In February 2014, in the last tenure of UPA-2, a controversial bill named Prevention of Communal and Targeted Violence (Access to Justice and Reparations bill was dropped after a fiery debate by the opposition stating that the bill is itself Communal in nature.
While the Congress and its senior leaders such as Digvijay Singh maintained an idea of saffron terrorism being involved in the 26/11, and 1993 bomb blasts, the Congress party also seemed less interested in punishing the punishable and more in propagating the idea of saffron terrorism.
The bill was drafted by an unelected body such as the National Advisory Council on the recommendations of a bunch of Congress-leaning activists.
The bill is communal in nature as the definition of the term ‘group’ mentioned as ‘group’ is a religious or linguistic minority, which may include Scheduled Castes and Scheduled Tribes in a certain State. “Group” implies a religious or linguistic minority in any state in the Union of India, or Scheduled Castes and Scheduled Tribes (SC/ST)…”, according to a major definition of the individuals who are likely the targets of targeted violence. So, if you ignore the fact that religious minorities and SC/STs together make up over 40% of the population, the Bill cleverly assumes that the remaining 60% (which might include upper caste Hindus, other backward castes, and other assorted groups) as the potential miscreants.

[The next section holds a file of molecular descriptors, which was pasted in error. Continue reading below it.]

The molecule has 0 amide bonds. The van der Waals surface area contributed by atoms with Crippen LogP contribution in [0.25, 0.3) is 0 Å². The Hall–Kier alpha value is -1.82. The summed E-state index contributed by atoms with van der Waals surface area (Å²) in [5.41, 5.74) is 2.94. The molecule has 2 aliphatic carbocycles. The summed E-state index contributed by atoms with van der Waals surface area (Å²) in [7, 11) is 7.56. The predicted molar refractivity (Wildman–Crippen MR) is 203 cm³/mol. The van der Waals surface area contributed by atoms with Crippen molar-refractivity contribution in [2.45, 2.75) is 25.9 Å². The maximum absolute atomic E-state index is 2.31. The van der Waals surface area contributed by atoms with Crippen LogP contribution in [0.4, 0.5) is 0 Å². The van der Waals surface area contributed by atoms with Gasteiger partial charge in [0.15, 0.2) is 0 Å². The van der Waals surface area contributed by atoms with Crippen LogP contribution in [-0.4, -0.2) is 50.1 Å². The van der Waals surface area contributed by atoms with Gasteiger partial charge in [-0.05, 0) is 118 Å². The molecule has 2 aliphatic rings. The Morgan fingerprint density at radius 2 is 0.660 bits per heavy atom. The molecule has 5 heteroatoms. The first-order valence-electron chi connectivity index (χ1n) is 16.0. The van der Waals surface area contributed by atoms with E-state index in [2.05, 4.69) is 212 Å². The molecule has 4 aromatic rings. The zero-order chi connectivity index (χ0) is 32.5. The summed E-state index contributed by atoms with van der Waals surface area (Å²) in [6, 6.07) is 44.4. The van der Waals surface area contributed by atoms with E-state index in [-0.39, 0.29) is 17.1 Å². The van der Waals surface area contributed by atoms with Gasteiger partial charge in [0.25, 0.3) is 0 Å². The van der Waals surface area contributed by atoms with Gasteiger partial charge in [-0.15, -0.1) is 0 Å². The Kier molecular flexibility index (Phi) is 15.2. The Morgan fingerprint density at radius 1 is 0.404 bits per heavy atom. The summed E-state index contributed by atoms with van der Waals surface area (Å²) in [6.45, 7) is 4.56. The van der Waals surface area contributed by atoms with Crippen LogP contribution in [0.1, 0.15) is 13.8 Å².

The NAC draught is clearly influenced by only one instance of communal violence: Gujarat in 2002. Any law enacted as a result of a single outlier incidence is likely to be punitive and ineffective. When the goal should be to prevent communal violence of any kind, instead the bill is targeting the majority leading to ineffectiveness.
The bill aimed at establishing a National Authority of Communal Harmony, Justice, and Reparation (NachJar), which had to be governed by a seven-member body that will be effectively unaccountable to anyone. It was meant to be chosen by a panel consisting of the Prime Minister, the Home Minister, the Leader of the Opposition in the Lok Sabha, and nominees from all seven national political parties (Congress, BJP, CPI, CPM, BSP, RJD, and NCP, to name a few). Since they already have ex-officio seats as Prime Minister, Home Minister, and Leader of the Opposition in the Lok Sabha. While it was unclear that any member of the opposition will have an additional representation.
Since the majority vote will determine NachJar’s appointment, all Congress needs is an agreement with three other members to fill the Authority with its own choice.
However, once in office, it will be nearly impossible to remove any member because they can only be dismissed by presidential order, only on the basis of demonstrated misbehavior or functional incapacity, and after a serious investigation. For prejudice or incompetency to perform their duties, no member can be dismissed. Four of the seven members of NachJar must had to be women and one must be a member of the SC/ST.
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